January 13, 2010 FOX News
O'REILLY: "Personal story" segment tonight, as we discussed earlier this week, television comedians like the late night guys can set a tone that can actually help or hurt politicians. Now I believe the entertainment industry gave Barack Obama about 5 percentage points in the last election. Right now, perhaps the biggest supporter of President Obama is "Comedy Central's" Jon Stewart, whose young audience generally supports the president.
Now Mr. Stewart has made fun of the president, but he generally knocks Obama critics much harder. In the wake of the underwear bomber where the president was criticized for being too unemotional, Mr. Stewart spun the issue this way.
(BEGIN VIDEO CLIP)
STEWART: In case you're wondering why the underwear bomber in Detroit counts as a terrorist attack against Obama, but the shoe bomber does not count against President Bush.
MONICA CROWLEY: President Bush and Vice President Cheney had a 100 percent perfect track record in keeping the homeland safe from an Islamic terrorist attack. So far this year.
O'REILLY: Well, what about the shoe bomber?
CROWLEY: Well, that was coming into the United States. It was not a domestic terror attack. I mean, it was meant to be.
CROWLEY: .but it was stopped by the folks on the plane.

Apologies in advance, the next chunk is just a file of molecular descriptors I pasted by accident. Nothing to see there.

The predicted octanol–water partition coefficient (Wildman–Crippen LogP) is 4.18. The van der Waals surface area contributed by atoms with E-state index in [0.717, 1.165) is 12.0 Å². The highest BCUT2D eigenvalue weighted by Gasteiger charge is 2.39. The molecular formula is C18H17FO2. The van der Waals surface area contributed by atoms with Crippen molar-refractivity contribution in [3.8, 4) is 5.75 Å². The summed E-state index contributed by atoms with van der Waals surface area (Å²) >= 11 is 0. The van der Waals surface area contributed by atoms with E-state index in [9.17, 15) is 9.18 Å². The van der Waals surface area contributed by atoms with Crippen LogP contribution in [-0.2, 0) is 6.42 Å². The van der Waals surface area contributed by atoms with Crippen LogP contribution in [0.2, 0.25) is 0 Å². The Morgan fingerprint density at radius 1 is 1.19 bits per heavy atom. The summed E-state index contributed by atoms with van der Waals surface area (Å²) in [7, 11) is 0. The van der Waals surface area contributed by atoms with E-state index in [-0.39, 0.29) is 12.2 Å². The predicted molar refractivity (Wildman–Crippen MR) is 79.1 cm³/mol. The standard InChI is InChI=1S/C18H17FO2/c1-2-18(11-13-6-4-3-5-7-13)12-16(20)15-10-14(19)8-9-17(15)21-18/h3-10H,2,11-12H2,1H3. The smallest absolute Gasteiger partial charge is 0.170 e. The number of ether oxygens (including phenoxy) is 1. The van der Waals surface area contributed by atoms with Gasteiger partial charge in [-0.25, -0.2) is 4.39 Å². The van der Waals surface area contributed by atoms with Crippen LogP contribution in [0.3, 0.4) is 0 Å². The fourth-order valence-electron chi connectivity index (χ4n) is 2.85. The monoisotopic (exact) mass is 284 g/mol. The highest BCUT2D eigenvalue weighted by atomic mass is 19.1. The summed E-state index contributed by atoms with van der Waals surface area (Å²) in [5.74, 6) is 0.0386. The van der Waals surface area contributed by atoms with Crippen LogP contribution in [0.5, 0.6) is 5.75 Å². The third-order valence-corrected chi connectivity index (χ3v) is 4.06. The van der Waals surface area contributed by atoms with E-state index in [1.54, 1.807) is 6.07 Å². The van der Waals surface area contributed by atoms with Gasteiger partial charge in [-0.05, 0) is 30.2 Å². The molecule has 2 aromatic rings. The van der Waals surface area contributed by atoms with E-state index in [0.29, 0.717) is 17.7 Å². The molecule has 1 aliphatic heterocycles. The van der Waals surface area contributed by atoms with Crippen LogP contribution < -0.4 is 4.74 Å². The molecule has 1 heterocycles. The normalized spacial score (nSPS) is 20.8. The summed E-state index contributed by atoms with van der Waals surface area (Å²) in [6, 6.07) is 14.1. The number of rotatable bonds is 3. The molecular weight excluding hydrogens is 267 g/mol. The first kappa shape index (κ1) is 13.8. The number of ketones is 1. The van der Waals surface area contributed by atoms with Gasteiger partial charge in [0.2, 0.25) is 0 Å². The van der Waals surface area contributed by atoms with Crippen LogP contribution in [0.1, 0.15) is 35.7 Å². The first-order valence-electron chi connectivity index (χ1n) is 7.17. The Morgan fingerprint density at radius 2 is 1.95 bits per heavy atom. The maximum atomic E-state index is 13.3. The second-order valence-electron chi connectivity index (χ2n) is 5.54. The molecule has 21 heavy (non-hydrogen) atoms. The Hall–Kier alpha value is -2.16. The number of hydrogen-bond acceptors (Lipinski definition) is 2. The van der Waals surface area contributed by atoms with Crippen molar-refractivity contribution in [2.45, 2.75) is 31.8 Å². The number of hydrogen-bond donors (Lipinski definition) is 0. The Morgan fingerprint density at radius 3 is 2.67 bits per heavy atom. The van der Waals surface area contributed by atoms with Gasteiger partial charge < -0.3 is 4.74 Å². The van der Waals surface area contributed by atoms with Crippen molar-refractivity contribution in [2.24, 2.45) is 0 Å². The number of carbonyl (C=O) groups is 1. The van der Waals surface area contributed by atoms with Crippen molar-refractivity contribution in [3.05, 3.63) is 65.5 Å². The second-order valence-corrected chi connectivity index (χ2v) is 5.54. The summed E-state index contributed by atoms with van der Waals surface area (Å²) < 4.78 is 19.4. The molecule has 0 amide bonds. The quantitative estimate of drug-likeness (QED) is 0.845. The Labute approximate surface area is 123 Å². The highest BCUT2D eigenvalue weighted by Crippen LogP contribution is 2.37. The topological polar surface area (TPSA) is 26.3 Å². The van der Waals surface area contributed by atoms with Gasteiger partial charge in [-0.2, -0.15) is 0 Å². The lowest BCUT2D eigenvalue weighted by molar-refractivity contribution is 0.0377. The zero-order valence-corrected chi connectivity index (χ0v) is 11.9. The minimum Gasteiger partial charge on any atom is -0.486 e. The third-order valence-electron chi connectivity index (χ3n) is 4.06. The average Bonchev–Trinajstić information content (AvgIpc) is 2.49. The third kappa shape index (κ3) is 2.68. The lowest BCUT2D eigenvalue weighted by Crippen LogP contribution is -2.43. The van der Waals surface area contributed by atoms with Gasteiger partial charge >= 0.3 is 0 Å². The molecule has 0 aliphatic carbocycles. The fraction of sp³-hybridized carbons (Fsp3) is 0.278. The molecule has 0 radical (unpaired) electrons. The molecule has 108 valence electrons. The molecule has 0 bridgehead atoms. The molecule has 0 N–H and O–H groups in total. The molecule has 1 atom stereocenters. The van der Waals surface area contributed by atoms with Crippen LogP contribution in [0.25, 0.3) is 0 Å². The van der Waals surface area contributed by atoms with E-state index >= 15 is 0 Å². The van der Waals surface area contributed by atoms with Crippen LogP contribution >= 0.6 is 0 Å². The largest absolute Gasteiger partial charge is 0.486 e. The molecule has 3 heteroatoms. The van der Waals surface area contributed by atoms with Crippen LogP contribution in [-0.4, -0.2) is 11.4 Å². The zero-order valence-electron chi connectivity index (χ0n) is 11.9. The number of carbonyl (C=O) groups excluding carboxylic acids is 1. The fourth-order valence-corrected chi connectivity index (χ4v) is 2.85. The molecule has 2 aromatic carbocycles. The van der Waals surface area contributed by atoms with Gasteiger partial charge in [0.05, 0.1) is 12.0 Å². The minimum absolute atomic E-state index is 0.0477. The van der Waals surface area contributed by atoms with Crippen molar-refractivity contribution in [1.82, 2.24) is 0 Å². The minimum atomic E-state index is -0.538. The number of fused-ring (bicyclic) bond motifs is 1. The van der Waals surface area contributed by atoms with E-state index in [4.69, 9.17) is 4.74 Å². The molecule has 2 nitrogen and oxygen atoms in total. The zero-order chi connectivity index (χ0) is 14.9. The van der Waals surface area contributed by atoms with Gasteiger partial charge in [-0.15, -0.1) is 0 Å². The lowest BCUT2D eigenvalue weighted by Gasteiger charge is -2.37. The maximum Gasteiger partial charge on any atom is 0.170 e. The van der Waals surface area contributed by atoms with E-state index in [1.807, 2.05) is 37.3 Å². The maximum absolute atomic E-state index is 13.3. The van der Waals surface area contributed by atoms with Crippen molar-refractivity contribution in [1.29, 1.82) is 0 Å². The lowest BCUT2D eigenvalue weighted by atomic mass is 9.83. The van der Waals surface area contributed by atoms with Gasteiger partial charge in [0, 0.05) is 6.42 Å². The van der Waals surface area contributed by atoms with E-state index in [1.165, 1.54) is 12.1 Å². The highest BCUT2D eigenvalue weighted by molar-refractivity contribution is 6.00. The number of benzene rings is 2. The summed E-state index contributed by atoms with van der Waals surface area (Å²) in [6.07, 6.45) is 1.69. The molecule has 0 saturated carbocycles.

STEWART: I know what you're thinking, but the underwear bomber was also stopped by a guy on the plane, too. But see, that doesn't count because the guy who stopped the underwear bomber was Dutch. See, if we were playing Australian rules terror ball, than yes, I would allow this. But this is not what we're playing.
Let me explain this again for you (EXPLETIVE) idiots out there. Very quickly. Terror ball, the lower your score, the better. The game ends when.
O'REILLY: One more terrorist attack, because there have been three on Obama's watch in the first year. One more on our soil, you know, a major one where you get dead bodies and this, that, and the other thing, he's done.
UNIDENTIFIED MALE: Yeah. Yeah. Yeah. I'm talking about, you know, dead bodies, the whole business. Four strikes and you're done. It's like Kenyan baseball. Manager comes out and puts in someone serious about the game. Let's go straight to the scoreboard. Now you and I can argue all day, or we can just look at the numbers. Three attacks, zero attacks, mercy rule, game over, thanks for playing.
STEWART: John, the Richard Reid bombing is the equivalent, though, of the underwear bombing.
UNIDENTIFIED MALE: No, it doesn't count.
STEWART: Okay. You're counting Fort Hood against Obama.
UNIDENTIFIED MALE: Oh, yeah, absolutely, yeah.
STEWART: Why not count the U.S. soldier that killed the fellow soldiers with a grenade in Kuwait in 2003?
UNIDENTIFIED MALE: Has to happen in the homeland.
(END VIDEO CLIP)
O'REILLY: Okay. The question, how much influence does Jon Stewart and other Obama supporters have? Joining us from Chicago, Democratic political commentator Laura Schwartz.
So you know, look, the -- we understand they're comedians. We understand they make a living in doing this, that, and the other thing. We also understand that Jon Stewart's audience is overwhelmingly, I think it's 80 percent, liberal. And like they Barack Obama. And I don't hold any of this against Mr. Stewart, but he is emerging as -- he's got President Obama's back, does he not?
LAURA SCHWARTZ: I think it depends which episode you watch. I mean, I think he's pretty much a liberal, but to me, that's not a.
O'REILLY: You think he's a liberal, Laura, you think.